Our handy guide to summer's fresh produce, including how to select it, storage tips and which fruits and veggies can contribute to a healthier gut, have anti-inflammatory effects or boost heart health.
A stroll through a farmers' market is one of the true joys of summer—and a great way to get produce at its peak. It's also an opportunity to mix things up; after all, eating a variety of fruit and vegetables is key to maximizing health benefits. Try to choose something from every colour family, from white to red to blue to green. Each hue boasts its own benefits, such as the skin-saving lycopene in tomatoes and the heart-healthy potassium and fibre in kohlrabi. Armed with this guide, explore your local market this summer and enjoy the most delicious—and nutritious—bounty that the season has to offer.
What you should know about the produce you buy.
Just because you're picking up your veggies at a farmers' market doesn't mean what you're getting is straight from a local farm. We spoke with Hannah Wittman, academic director at the Centre for Sustainable Food Systems at The University of British Columbia for her insights on fresh produce.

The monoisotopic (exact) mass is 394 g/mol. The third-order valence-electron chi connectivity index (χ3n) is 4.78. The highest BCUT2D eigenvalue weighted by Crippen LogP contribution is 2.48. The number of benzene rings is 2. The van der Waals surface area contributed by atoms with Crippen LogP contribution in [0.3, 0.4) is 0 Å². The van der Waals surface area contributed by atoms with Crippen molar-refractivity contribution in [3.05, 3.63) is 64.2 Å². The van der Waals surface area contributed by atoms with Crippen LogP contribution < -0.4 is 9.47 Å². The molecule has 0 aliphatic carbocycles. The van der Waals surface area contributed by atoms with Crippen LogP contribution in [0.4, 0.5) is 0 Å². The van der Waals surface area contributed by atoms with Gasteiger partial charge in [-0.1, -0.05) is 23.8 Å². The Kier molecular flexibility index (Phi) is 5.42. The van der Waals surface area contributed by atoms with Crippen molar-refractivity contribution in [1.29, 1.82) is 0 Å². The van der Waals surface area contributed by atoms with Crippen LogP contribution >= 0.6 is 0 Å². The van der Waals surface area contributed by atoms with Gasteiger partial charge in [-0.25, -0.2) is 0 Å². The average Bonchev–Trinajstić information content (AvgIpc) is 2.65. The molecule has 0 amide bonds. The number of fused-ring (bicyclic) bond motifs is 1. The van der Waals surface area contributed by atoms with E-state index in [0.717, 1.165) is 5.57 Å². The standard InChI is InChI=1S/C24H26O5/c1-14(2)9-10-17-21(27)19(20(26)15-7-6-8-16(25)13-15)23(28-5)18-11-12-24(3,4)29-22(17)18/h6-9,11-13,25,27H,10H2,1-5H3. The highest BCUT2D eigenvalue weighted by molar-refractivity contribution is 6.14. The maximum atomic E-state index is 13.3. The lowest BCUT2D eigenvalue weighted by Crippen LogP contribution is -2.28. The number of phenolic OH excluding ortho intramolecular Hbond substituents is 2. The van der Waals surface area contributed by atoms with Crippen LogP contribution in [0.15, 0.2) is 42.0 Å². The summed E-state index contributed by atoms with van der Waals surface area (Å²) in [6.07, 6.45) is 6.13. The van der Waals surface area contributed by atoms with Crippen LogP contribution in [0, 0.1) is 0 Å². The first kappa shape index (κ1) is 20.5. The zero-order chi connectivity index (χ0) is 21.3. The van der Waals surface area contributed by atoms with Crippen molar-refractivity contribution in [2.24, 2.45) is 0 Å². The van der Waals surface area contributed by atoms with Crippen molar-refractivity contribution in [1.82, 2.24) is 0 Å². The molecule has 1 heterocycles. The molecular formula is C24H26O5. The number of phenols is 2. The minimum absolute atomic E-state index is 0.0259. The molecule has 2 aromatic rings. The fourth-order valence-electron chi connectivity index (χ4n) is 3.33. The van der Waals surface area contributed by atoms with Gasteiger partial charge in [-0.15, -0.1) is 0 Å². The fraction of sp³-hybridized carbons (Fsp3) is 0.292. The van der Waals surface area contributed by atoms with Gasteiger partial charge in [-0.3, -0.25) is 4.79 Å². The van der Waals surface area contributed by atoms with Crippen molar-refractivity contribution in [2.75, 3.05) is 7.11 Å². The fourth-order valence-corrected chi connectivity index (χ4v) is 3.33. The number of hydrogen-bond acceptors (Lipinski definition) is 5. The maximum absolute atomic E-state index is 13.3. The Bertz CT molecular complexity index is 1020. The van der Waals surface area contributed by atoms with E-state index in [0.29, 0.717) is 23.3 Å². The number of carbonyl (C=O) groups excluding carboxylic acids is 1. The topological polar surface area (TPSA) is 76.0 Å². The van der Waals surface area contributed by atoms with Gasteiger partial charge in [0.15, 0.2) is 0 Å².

Is the produce from farmers' markets always grown locally? No. Each farmers'-market association creates its own rules for the distance that foods can travel before sale.
What should we ask farmers about how food is grown? Ask whether the food is certified organic, and if animal products are SPCA-certified humane. And don't forget about the type of pesticide and herbicide use for nonorganic crops.
What's the difference between transitional, organic and biodynamic agriculture? Certified-organic status
is a government-regulated certification given to foods that have been grown using organic practices for at least three years prior to harvest and pass annual inspections. Transitional organic status means that organic practices are being used but the farm is not yet certified. Standards for organic certification detail how livestock should be fed, housed and killed; how crops should be grown, processed and stored; and how pests and diseases should be treated. Biodynamic agriculture follows organic principles and focuses on relationships in nature; it integrates regenerative farming techniques, such as crop rotation, composting and seed saving.